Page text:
All or not at all
As Stephen thinks back, in Proteus, on his insistence that Buck not demean him, he affirms his need to be wholly accepted: "As I am. As I am. All or not at all." The second declaration returns in Circe. Stephen's romantic self-affirmation probably owes its inspiration to Henrik Ibsen, the truth-telling Norwegian playwright whom the young Joyce admired extravagantly. It may also owe something to Oscar Wilde.
Gifford hears "All or not at all" as a reference to Ibsen's first great play, Brand (1866). The eponymous protagonist, whose name means "fire," is a messianic Lutheran priest who believes that God requires a total commitment of the human will. His motto is "Give nothing or give all," or "Be what you are with all your heart, / And not by pieces and in part" (trans. C. H. Herford).
As Gifford notes, this uncompromising message proves difficult not only for Brand but for everyone around him. He leaves his mother alone while she is dying, because she will not give away the money that she wrongly took from her husband. He decides not to move from the unhealthy climate that is killing his young son, because the surrounding farmers need him (he points out that God did not make compromises to save his son). He urges his wife to give away their son's clothes to another woman whose child is freezing, and in doing so, she gives up her hold on life. Brand's relationship with his mother might be supposed to hold particular resonance for Stephen, and to have been suggested to his mind by the conflict with Mulligan, who has accused Stephen of killing his mother.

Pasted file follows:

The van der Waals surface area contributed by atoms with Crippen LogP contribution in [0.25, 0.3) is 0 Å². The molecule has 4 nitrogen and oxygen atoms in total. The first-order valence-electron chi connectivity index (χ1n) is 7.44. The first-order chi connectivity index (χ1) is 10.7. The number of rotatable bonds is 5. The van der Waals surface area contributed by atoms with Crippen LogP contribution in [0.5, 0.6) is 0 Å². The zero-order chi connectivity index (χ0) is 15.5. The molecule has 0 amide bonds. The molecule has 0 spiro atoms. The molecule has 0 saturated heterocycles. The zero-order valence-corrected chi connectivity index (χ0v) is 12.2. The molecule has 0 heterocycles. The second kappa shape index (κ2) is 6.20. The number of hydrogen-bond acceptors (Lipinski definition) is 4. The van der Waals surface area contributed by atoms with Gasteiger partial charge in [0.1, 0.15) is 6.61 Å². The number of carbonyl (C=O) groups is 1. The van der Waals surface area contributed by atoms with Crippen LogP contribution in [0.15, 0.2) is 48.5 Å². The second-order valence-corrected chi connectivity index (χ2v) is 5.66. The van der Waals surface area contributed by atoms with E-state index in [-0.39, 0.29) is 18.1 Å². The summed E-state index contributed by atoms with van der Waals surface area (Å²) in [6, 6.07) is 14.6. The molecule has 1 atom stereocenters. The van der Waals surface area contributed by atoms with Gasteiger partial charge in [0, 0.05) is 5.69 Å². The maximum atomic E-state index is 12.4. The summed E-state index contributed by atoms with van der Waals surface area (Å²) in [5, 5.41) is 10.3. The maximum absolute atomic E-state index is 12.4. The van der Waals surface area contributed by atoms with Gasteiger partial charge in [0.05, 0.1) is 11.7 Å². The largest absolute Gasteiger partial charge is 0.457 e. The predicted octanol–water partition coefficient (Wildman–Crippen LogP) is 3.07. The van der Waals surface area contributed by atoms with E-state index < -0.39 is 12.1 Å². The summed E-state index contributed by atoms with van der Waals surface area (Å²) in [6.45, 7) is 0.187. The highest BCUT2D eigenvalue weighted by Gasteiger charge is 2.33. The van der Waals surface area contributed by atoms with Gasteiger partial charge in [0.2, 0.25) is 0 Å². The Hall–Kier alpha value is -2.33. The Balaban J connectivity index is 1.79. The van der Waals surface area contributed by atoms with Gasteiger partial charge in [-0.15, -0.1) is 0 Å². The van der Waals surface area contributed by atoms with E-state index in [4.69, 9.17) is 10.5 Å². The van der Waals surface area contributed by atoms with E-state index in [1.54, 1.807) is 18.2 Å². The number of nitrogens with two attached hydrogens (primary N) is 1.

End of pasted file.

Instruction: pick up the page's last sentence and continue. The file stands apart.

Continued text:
Thornton hears in "As I am" an echo of Oscar Wilde, of whom Stephen has just been thinking in connection with his emotional involvement with Mulligan. Thornton cites John Z. Bennett's observation that, in chapter 9 of The Picture of Dorian Gray, Dorian says to Basil Hallward, "Don't leave me, Basil, and don't quarrel with me. I am what I am. There is nothing more to be said."